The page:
Jesus Christ, His Only Son, our Lord
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Sunday October 26, 2008 -

“We believe in God the Father Almighty, maker of heaven and earth: And in Jesus Christ, His only Son, our Lord; who was conceived by the Holy Spirit, born of the Virgin Mary, Suffered under Pontius Pilate, was crucified, dead, and buried; He descended into hades; the third day He rose again from the dead; He ascended into heaven, and sits at the right hand of God, the Father Almighty; from thence He shall come to judge the quick and the dead. We believe in the Holy Spirit, the holy catholic church, the communion of the saints, the forgiveness of sins, the resurrection of the body, and the life everlasting. Amen”

Today we come to the final words of this important phrase - “....Jesus Christ, His only Son, our Lord....”


It is difficult to open up the Old Testament without seeing the number of times the word “LORD” (spelled out in capital letters) is used to designate God. That’s because when the Old Testament Scriptures were translated from Hebrew to Greek, the word kyrios or LORD was used to replace the Hebrews word Yahweh or Jehovah.

Now, there are times in the New Testament when the word “Lord” is used as little more than a term of endearment or respect. But something very special and unique happens as the early church begins to describe Jesus the Christ. You find repeated references to Jesus Christ the Lord. In other words, Jesus is Lord, not just in the sense that the master was lord over the slave (as many people were called “Lord” in both Old and New Testaments).. Rather, Jesus Christ is repeatedly called, not only Lord, but the Lord. He is Lord in a sense that no one else is.

In other words, what you see in the New Testament is the adopting of the term that was exclusively used for Jehovah God - Yahweh - in the Old Testament and the application of that same name to Jesus Christ:

1 Corinthians 1:3 - “Grace to you and peace from God our Father and the Lord Jesus Christ.”

Colossians 2:6 - “Therefore, as you received Christ Jesus the Lord, so walk in him....”

Philippians 2:9-10 - “Therefore God has highly exalted him and bestowed on him the name that is above every name, [10] so that at the name of Jesus every knee should bow, in heaven and on earth and under the earth....”

I don’t want to wear you out with references but this last one from Philippians is especially important because in it Paul distinctly borrows the words of the Prophet Isaiah where God Himself specifically says the people will bow before Him. And Paul feels perfectly free to take those words spoken by Almighty God and apply them to Jesus Christ. That’s because Jesus is, in fact, the Lord, God Almighty.

But the creed doesn’t just say Jesus is the Lord. It says He is our Lord - “We believe in Jesus Christ, His only Son, our Lord...” So the creed does more than make a great theological claim about Jesus Christ. In reciting the creed we are acknowledging His right to rulership over our lives. These words of confession are personal. If at any point we do not flesh out our obedience to Christ then he is not our Lord but someone else’s Lord.

In fact, Jesus constantly pointed out the horrible possibility of knowing the doctrine of His Lordship without experiencing its reality in our lives. The doctrinal correctness of recognizing Christ’s divinity, while vitally important, was hardly enough to grant access to the kingdom of God. Here are some of the clearest words on this subject in the entire New Testament:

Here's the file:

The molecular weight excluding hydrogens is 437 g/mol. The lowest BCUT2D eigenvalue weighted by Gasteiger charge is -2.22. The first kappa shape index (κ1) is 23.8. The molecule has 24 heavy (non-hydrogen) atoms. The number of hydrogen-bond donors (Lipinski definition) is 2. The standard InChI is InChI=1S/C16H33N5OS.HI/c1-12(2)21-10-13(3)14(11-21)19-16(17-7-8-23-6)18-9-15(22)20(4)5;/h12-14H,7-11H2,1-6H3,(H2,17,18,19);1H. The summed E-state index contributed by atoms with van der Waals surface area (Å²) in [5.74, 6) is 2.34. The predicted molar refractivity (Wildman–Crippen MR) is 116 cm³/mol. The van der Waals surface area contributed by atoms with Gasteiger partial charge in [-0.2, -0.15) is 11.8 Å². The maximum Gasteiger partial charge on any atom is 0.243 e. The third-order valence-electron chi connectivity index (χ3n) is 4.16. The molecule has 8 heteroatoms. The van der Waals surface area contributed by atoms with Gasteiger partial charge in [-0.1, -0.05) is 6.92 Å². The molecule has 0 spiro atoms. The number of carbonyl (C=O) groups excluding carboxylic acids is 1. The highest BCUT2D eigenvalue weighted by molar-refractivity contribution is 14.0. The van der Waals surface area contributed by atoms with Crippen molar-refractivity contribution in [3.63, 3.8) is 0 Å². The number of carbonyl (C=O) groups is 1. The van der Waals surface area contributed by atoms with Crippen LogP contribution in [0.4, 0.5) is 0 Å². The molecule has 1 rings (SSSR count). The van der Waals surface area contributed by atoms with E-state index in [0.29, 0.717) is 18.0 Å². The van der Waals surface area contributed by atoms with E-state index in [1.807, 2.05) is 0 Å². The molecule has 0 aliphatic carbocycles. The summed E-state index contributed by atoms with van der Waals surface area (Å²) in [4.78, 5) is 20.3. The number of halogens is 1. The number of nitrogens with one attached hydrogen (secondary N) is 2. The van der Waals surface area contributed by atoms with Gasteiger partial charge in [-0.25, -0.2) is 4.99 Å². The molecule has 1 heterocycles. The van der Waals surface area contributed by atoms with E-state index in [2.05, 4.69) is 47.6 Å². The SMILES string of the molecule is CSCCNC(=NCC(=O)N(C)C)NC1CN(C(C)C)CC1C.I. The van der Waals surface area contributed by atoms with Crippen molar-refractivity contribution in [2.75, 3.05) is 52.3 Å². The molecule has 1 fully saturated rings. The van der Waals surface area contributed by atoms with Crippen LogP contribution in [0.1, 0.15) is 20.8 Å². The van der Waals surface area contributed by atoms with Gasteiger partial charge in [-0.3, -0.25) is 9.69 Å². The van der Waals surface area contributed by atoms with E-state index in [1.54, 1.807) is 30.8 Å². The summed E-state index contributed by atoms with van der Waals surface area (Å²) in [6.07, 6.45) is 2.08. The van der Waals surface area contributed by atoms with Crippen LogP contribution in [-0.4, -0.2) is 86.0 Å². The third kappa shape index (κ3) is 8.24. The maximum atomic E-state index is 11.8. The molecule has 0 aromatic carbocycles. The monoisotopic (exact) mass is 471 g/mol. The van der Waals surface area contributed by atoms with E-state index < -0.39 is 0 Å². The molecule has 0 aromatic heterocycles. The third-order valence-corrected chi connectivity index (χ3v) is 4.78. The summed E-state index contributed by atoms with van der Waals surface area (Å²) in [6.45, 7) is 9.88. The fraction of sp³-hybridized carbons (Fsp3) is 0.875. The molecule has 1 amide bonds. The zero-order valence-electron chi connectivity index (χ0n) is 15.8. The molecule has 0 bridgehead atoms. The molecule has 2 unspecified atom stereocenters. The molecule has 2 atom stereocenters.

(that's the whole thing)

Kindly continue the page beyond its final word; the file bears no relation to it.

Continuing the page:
Matthew 7:21-23 - “Not everyone who says to me, 'Lord, Lord,' will enter the kingdom of heaven, but the one who does the will of my Father who is in heaven. [22] On that day many will say to me, 'Lord, Lord, did we not prophesy in your name, and cast out demons in your name, and do many mighty works in your name?' [23] And then will I declare to them, 'I never knew you; depart from me, you workers of lawlessness.'”

Antioch was the place where followers of Jesus were first called Christians. It was a hub for missionary enterprise for the early church. Today there are fewer than 600 Christians in Antioch. The name of Jesus is barely a memory. If people won’t honor Jesus as Lord He will move on and find people who will. Jesus’ point couldn’t be clearer - we need to seriously buy into the Lordship of Jesus in our lives and in our church.

What does it mean to know God? In Jesus’ stern words in Matthew we discover people can do mighty delivering works in His own name and yet still be unknown in any redeeming sense. That’s an amazing statement from Jesus. And the Pharisees raise another difficult issue in what it means to know God. They thought they did knww God. They read the Scriptures. They prayed. They fasted and went to church. They talked a great deal about God. They spent much of their time processing the law and the sacrifices.

But Jesus told them flat out on more than one occasion that they didn’t know God. In spite of all their religious expertise they weren’t in touch with God. I think that describes the problem of many people today. Jesus would say they don’t know God.

And, in Christian theology, this is exactly where Jesus Christ, God the Son, comes in. He is the only way anyone can know God. He is the only way to God. He is the only source of saving truth about God. And He brings the life of God into the human heart. That’s how important Jesus is to this lost and dying world.